Multifunctional pH-Sensitive Biodegradable Brush Polymer-Drug Conjugates
Chong Cheng Principal Investigator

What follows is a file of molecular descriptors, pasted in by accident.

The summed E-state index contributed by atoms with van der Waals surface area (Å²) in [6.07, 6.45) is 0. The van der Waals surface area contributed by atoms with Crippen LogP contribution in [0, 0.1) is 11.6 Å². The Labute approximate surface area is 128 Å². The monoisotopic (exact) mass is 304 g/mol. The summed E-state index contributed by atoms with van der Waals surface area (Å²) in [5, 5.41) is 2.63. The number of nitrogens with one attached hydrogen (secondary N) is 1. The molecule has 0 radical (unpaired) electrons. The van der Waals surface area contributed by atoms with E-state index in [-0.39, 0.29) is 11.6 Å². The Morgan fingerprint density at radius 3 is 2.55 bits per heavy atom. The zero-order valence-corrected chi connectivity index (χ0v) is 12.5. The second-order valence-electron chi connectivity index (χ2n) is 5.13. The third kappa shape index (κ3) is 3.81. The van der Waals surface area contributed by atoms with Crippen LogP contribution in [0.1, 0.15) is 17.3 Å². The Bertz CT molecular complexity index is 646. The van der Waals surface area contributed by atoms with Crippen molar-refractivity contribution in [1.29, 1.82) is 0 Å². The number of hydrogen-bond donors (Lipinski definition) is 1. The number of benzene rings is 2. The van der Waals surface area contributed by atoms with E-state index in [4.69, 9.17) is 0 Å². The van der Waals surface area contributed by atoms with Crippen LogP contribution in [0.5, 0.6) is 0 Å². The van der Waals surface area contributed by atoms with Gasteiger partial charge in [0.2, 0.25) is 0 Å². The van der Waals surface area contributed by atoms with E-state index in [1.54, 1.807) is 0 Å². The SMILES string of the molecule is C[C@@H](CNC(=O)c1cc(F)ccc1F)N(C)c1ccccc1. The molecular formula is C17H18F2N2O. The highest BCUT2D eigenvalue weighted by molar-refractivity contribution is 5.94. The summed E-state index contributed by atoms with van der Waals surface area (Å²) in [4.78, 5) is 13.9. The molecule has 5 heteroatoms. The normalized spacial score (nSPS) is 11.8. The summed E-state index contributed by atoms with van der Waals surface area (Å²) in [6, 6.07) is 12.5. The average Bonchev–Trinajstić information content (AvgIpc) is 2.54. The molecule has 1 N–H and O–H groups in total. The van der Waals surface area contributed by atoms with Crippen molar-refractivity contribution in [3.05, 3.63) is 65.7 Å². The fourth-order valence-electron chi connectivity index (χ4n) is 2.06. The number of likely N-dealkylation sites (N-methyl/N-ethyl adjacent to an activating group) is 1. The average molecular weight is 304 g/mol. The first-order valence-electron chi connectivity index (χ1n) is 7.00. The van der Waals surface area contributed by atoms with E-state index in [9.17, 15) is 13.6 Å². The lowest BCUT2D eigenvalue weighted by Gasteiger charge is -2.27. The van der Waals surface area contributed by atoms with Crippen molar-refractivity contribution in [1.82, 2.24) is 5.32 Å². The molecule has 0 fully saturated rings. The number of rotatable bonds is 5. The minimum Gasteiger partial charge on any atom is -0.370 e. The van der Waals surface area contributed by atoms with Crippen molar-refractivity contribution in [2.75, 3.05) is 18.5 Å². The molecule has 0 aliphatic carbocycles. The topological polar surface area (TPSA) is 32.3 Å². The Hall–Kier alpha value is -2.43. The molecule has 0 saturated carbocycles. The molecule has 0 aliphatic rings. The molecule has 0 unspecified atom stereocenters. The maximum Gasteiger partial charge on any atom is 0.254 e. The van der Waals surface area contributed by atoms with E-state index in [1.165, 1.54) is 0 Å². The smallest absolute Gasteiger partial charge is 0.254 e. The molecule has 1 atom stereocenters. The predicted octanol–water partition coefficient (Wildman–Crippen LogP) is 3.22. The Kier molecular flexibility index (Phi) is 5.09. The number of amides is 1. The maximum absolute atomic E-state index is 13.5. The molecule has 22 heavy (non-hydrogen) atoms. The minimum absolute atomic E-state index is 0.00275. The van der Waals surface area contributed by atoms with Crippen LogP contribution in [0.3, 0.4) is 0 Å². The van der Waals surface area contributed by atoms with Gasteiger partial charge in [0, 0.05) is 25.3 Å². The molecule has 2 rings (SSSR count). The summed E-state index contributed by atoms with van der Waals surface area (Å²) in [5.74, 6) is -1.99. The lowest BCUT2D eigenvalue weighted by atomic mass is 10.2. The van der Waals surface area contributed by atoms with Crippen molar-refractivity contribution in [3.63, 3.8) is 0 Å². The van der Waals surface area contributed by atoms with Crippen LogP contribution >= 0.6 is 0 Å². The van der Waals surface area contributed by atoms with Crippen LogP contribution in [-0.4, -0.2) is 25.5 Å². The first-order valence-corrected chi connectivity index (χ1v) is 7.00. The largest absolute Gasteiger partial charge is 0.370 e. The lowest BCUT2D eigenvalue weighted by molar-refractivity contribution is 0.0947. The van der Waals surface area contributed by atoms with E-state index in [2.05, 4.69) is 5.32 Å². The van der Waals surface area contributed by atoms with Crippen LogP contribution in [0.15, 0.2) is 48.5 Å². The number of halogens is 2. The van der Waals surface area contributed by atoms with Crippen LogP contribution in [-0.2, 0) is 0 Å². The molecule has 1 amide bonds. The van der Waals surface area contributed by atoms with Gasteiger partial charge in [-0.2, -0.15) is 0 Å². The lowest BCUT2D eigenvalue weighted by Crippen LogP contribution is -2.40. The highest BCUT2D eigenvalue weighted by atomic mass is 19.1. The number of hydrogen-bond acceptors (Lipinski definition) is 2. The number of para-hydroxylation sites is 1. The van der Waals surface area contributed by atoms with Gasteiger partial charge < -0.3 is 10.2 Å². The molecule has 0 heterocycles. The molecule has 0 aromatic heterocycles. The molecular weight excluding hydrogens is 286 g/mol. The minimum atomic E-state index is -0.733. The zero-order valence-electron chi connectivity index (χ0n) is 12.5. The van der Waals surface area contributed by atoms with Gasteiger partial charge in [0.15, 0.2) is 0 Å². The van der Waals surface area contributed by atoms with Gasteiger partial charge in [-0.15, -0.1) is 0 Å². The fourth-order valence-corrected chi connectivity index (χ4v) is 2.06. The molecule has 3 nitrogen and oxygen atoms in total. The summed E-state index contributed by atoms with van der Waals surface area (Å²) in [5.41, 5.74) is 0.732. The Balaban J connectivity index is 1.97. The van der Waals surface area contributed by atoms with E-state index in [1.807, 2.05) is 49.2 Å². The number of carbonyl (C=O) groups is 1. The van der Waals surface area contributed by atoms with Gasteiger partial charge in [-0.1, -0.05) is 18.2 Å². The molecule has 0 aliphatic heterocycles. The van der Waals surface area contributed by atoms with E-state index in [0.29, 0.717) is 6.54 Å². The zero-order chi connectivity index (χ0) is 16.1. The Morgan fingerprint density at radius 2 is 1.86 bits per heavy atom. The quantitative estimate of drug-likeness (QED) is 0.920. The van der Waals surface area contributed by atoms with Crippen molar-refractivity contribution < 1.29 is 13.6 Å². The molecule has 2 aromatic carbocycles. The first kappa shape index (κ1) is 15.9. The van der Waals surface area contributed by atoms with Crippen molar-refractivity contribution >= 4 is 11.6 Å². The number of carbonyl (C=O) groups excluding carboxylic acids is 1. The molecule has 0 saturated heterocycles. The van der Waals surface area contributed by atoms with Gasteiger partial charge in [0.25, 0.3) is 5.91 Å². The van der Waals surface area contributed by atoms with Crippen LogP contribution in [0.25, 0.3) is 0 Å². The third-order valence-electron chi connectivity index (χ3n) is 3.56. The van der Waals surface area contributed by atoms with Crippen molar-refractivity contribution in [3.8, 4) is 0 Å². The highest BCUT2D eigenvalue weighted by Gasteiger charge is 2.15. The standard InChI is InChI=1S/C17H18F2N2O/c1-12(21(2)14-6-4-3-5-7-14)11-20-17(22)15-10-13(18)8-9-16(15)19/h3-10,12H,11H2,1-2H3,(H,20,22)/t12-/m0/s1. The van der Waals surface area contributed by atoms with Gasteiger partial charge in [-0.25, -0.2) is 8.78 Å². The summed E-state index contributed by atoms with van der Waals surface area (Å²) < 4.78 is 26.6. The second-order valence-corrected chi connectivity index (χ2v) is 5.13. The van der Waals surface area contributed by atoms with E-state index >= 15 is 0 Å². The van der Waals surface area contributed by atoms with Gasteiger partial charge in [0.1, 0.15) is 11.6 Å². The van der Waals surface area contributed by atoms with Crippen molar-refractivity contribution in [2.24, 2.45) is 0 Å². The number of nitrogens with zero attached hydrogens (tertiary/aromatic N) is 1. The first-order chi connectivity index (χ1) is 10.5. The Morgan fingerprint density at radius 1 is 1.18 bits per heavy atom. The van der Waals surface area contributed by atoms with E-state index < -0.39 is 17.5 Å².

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This award to State University of New York at Buffalo is cofunded by the Biomaterials program in the Division of Materials Research and the Macromolecular, Supramolecular and Nanochemistry program in the Chemistry Division. This project is to develop biodegradable brush polymer-drug conjugates (BPDCs) that have high drug loading capacities, pH-sensitive conjugation linkages, imaging functionalities and targeting ligands for potential applications in clinical treatment of diseases, including cancer. Drug delivery using biodegradable scaffolds to achieve high therapeutic efficacy with minimal side effects has attracted significant interest. Relative to drug encapsulation systems, polymer-drug conjugates can lead to sustained drug release without burst effect. Linear, lightly branched and dendritic polymers have been used as polymer-drug conjugates. However, relatively low optimal drug loading of polymer-drug conjugates remains a bottleneck for their biomedical applications. In this project, comprehensive studies of BPDCs for cancer therapy are proposed. The structural design of these BPDCs is to conjugate anticancer drugs with biodegradable polylactide backbone via pH-sensitive linkages and to modify the backbone with numerous hydrophilic poly(ethylene glycol) chains. The rationales for the design of these novel BPDCs are: (1) optimal drug loadings and high maximum tolerance doses because drug moieties are well-shielded at core domains of BPDCs; (2) with densely PEG-grafted nanostructures, they may have prolonged circulating half-time, improved antitumor efficacy and reduced systemic toxicity through passive tumor targeting; and (3) the polymer scaffolds can be completely removed from biological system by renal clearance after backbone degradation. These BPDCs will be prepared via click chemistries through "grafting-onto" strategy, and further functionalized with imaging contrast agents and targeting ligands through graft-end reactions to enhance their biomedical functions. Characterization, property study, and biomedical assessment of the BPDCs will be conducted to understand their structure-dependent properties and therapeutic activities. The research findings would not only provide a guideline for designing polymer-drug conjugates, but also generate new insights on the structure-function principles of multifunctional drug delivery systems. The synthetic strategy based on biodegradable polymer, sensitive linkage, and click chemistries used in this project may be further employed to create a broad variety of environmentally responsive biodegradable materials. Students at different levels, including these from underrepresented groups in science and engineering professions, will be trained in this interdisciplinary research project. The outcome of this project will also enhance several graduate and undergraduate courses. Video-based online educational activities will be conducted to broadly disseminate the PIs research activities.<br/><br/>The research in drug delivery field has tremendous importance for the treatment of different diseases. The success of the proposed research may help to establish biodegradable novel brush polymer-drug conjugates as drug delivery systems with excellent and comprehensive biomedical properties. Specifically, the research results of this project may provide a solid basis for extensive in vivo study and clinical translation of the multifunctional brush polymer-drug conjugates in the treatment of cancer. Because cancer is a leading cause of death of human beings in the U.S. and in the world, this project potentially can help to improve the national and global health. The project will provide an excellent interdisciplinary research opportunity for various students, and the research participation of students from underrepresented groups. Video-based online educational activities will be conducted to broadly disseminate different aspects of this research project via YouTube and other websites.